IT WAS A MATCH made in heaven: Dylan needed a band and The Hawks needed a new challenge. Not that they were too familiar with their prospective employer's oeuvre: they had just heard his latest single Like A Rolling Stone, which was all over the radio at the time and, like everybody else, had been amazed at its sheer length; but besides that, nothing. Quickly, a couple of Dylan's albums were purchased and investigated. It wasn't really their kind of thing, this whiney acoustic folk stuff, but they did quite like the song Oxford Town   largely because, as blues fans, they could relate to its Mississippi location.

Helm and Robertson duly went to meet Dylan, a few rehearsals with bassist Harvey Brooks and organist Al Kooper, from Dylan's recent studio band. It was pretty rough to begin with but Dylan seemed to like what he heard.

"We'd run through it once, and he'd say, Oh, that was pretty good," recalls Robbie Robertson. "We thought, No! That was awful!   but the fact that he liked what was happening there was really encouraging. We said, We can get this a lot better, Bob, and he said, What's wrong with it now?"

On 28 August 1965, the line up played its first show at Forest Hills Stadium in Queens, New York. Used to applause, Helm and Robertson were amazed to be loudly booed by the audience. A few days later at the Hollywood Bowl, the same thing happened, in a pattern that would be repeated all over the world through the ensuing year.

"What a strange concept of entertainment!" marvels Robbie Robertson. "We traveled all over the world and people booed us everywhere we went. We'd go on to the next town, and they'd boo us again, and we'd pack up our equipment and go on to the next place, and they'd boo us again! All over the world! I'll tell you, it thickens the skin a little!

"After some of the places that we played with Ronnie Hawkins, and some of the places we'd played on our own   we played some rough joints when we were young, all kinds of places where it's really a wonder anyone's alive   and then after that, this was supposed to be success?!"

The pair were soon invited to join Bob's band, but held out until all their band mates were on board. After rehearsals up in Toronto, where The Hawks had one last contractual residency to fulfill, they went off on tour, initially around America and then the world. And everywhere they played, they were booed. A man of fierce pride, Levon Helm took the poor reception more personally than the others.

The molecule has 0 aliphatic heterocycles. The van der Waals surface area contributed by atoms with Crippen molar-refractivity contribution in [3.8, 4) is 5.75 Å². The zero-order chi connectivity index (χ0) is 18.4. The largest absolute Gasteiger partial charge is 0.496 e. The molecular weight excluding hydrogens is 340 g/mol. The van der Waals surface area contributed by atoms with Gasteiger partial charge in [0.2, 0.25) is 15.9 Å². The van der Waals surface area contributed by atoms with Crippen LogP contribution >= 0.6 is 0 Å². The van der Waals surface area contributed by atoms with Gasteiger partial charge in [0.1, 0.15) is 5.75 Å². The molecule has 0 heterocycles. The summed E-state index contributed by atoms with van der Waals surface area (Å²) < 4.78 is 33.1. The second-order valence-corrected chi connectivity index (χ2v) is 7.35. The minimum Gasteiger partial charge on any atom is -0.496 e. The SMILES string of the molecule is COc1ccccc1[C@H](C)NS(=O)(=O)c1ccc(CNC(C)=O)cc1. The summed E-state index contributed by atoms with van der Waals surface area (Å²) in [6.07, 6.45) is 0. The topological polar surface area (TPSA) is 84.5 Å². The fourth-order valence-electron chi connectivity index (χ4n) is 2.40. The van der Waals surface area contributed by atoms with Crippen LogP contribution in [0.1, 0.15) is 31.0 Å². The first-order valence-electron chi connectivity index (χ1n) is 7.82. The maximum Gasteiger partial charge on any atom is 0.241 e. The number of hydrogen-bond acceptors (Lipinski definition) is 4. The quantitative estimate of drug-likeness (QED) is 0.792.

"A lot of those folk places in those days, the drummer was the worst offender of all, next to the electric guitar player," he explains. "But even guitarists could go get an acoustic, you could save them; but drummers   put a rope around them! When they were booing, that's what they were booing, that rock'n'roll beat. They'd shout, Twist and shout! Shake it up, baby!, stuff like that. It didn't sound bad enough to get booed, but as soon as the song would end, that's what would happen. There wasn't no smattering of applause, it was just Boooo! It sounded awful."

Unwilling to take any more of it, Helm quit the band at the end of November, replaced for the rest of the American dates by Bobby Gregg and subsequently Sandy Konikoff, with Mickey Jones taking over for the tour's Australian and European Iegs in 1966. Even with a stand in drummer, they were capable of amazing, life-changing performances, as the legendary "Albert Hall" bootleg recorded at Manchester's Free Trade Hall attests.

Dylan was particularly enamoured of Robbie's piercing guitar style and gave him solo after solo, effectively inventing the hard rock approach that would dominate pop for the next decade or more.

"He'd sing a verse and a chorus, give me a solo; sing another verse and chorus, give me another solo," recalls Robertson. "It was a new thing for him, a new sense of musical power, not having to play everything   he could turn, look at me, give me a nod, and I would just blow it out. I'd come out wailing! And the music would get really filled, we'd all be wailing, then when he came back in, the music would go back down to this other level.

"He liked the way that the music could explode and subside like that   and even when it came down to its lowest, subtlest degree, it was still 19 notches higher than anything he'd ever done before, because previously it had just been him with a harmonica and a guitar."

The debilitating effect of the endless string of one nighters was exacerbated by the tour party's increasingly out of control offstage lifestyle. But Dylan refused to slow down, snatching every opportunity to work on songs. Pennebaker recalled watching him and Robertson, hunkered over guitars, dashing off dozens of songs in a row one night, never even letting up enough to write them down; the next day, nobody could remember them.

FOLLOWING A BRIEF post-tour holiday in Spain, Dylan returned to America. His was disgruntled to a whole raft off other commitments   a 60 date world tour, the deadlines for both his book Tarantuala, and the '66 tour film Eat The Document. Things came to an ultimately fortuitous head on 29 July, when the legendary motorcycle accident left Dylan with a cracked vertebrae and perfect excuse not to meet his commitments.

"He wore a neck brace for a long time," recalls Robertson. "That was mostly during the editing of Eat The Document, when I was living at his house. Bob and I would go in another room a fool around, play a little music, then come out a do a bit of editing, until the process wore him down and [film editor] Howard Alk and I work ahead and work on it a while."